- Zalman 22-inch 3D LCD monitor - works with PyMOL 1.2b3 & later without any special drivers. Great stereo quality provided that all drawn lines are at least 2 pixels thick. Menus are a bit awkward to use while in stereo mode, but even so, this 650 USD display provides excellent 3D molecular visualization in both full-screen in windowed modes. - WLD (The Zalman ZM-M220W is DeLano Scientific's RECOMMENDED SOLUTION as of Feb 11, 2009!).
- IZ3D - works with PyMOL 1.2b3 & later without any special drivers. However, this display exhibits far too much cross-talk and interference between the two stereo images. Not suitable for professional use. - WLD
Mirror-based Multi-LCD Solutions
- Planar3D "I have used these displays with nVidia Quadro graphics cards under both Windows and Linux running both PyMOL and Maestro. They work well, and the stereo quality is excellent!" - WLD.
- Omnia MIMO
Autostereoscopic LCD Displays
Some autostereoscopic displays have the ability to switch between 2D and 3D display modes. Others are built for 3D only.
Stereo 3D Projectors
Although these displays require shutter glasses out of the box, when combined with the adapters below and a special "silvered" screen, they can be used to project Passive Stereo 3D to a large audience.
Active Stereo 3D DLP Projectors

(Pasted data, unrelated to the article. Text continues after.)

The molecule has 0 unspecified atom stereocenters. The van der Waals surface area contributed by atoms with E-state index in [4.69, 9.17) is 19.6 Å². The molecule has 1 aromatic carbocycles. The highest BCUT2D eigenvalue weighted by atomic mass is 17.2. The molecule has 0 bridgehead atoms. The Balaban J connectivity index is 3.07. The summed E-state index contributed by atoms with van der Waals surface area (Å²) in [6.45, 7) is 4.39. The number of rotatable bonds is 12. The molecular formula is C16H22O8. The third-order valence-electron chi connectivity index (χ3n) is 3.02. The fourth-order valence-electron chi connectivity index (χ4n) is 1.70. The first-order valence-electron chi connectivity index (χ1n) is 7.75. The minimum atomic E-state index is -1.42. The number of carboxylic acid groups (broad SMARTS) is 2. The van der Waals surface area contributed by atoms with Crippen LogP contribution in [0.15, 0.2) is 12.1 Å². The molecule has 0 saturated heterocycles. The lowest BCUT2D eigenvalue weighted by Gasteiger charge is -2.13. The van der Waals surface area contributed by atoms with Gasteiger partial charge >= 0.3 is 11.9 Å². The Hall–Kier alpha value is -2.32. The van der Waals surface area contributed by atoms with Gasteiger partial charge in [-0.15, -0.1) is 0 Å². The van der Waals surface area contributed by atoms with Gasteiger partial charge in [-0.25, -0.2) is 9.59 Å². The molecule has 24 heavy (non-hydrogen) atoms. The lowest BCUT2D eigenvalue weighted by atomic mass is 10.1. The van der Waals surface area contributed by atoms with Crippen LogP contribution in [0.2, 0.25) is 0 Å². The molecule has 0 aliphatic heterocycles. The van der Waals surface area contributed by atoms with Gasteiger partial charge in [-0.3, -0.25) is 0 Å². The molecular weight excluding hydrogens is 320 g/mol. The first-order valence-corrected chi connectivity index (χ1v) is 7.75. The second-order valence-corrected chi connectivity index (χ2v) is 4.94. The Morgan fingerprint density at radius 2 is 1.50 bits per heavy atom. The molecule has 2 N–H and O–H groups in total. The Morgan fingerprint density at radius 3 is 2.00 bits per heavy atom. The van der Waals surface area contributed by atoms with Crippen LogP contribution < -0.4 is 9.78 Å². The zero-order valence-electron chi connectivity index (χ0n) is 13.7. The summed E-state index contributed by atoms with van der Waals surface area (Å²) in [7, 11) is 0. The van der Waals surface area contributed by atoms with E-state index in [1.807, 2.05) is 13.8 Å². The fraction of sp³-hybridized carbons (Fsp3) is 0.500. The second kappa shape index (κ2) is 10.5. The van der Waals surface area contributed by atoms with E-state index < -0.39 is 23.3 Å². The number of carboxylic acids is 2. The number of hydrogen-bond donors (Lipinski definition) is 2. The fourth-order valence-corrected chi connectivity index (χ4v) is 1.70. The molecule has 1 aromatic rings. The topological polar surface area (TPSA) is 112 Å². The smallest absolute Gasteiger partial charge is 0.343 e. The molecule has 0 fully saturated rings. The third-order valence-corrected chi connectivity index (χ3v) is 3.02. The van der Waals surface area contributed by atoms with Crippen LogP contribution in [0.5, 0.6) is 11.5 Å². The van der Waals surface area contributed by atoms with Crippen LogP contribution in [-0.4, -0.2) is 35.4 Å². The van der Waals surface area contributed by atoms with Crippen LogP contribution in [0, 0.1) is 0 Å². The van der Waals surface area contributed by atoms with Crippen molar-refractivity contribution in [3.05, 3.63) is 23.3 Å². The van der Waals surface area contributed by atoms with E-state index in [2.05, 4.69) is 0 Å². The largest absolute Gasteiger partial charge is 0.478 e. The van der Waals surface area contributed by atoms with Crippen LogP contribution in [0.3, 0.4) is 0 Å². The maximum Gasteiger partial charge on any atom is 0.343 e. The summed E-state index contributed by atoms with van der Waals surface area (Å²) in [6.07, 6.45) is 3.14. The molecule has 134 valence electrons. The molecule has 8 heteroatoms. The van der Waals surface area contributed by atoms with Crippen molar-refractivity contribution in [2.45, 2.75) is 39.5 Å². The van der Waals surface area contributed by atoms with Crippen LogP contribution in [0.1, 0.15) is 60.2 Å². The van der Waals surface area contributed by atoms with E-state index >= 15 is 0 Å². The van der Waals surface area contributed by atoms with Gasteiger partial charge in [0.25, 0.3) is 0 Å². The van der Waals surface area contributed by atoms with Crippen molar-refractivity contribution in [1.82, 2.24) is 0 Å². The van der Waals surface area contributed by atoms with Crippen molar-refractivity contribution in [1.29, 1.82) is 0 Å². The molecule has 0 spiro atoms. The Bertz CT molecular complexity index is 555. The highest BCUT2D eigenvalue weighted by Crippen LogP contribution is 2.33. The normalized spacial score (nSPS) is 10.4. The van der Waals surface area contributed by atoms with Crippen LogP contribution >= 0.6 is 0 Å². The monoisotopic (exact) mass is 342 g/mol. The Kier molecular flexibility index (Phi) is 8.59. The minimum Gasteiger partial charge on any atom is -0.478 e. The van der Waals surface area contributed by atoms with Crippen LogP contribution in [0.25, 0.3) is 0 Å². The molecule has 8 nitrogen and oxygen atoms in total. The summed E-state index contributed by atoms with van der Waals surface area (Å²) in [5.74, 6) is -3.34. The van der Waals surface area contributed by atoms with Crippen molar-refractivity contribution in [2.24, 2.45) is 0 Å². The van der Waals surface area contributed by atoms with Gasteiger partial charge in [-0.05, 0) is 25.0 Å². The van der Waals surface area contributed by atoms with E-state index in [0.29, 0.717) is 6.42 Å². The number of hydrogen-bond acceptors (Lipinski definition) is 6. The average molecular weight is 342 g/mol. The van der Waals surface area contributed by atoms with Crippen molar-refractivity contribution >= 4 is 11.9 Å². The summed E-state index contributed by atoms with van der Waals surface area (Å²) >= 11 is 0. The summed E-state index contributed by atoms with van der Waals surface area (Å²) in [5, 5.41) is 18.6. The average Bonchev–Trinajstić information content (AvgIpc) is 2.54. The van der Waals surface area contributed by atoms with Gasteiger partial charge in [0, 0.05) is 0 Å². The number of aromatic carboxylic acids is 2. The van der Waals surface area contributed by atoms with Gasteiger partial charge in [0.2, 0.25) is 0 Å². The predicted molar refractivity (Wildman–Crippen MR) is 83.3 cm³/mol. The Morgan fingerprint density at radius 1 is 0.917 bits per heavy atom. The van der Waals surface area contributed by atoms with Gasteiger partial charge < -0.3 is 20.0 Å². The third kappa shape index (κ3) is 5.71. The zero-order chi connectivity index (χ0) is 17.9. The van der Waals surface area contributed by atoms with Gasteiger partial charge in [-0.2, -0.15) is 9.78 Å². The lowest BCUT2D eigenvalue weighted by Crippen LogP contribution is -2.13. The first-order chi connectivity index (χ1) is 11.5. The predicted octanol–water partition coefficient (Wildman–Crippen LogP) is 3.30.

- DepthQ Stereoscopic "The original DepthQ gave a very good stereo 3D effort with PyMOL, but I haven't seen their latest products." - WLD.
- Christie MIRAGE S+4K SXGA+ 6500 LUMEN DLP™ STEREOSCOPIC PROJECTOR "I have been very impressed with the stereo 3D effect produced by MIRAGE projectors equipped with StereoGraphic ZScreens running PyMOL under Windows with a high-end nVidia Quadro card." - WLD.
Passive Stereo 3D Adaptor Hardware for Active Stereo 3D Projectors
These devices make it possible for a large audience to see projected stereo 3D using inexpensive polarized glasses.
Who Says What?
If you provide a specific quote or endorsement above, please say who you are so that everyone can know the source of the information.
- WLD = Warren L. DeLano of DeLano Scientific LLC
- SP = Sabuj Pattanayek of the Center For Structural Biology, Vanderbilt University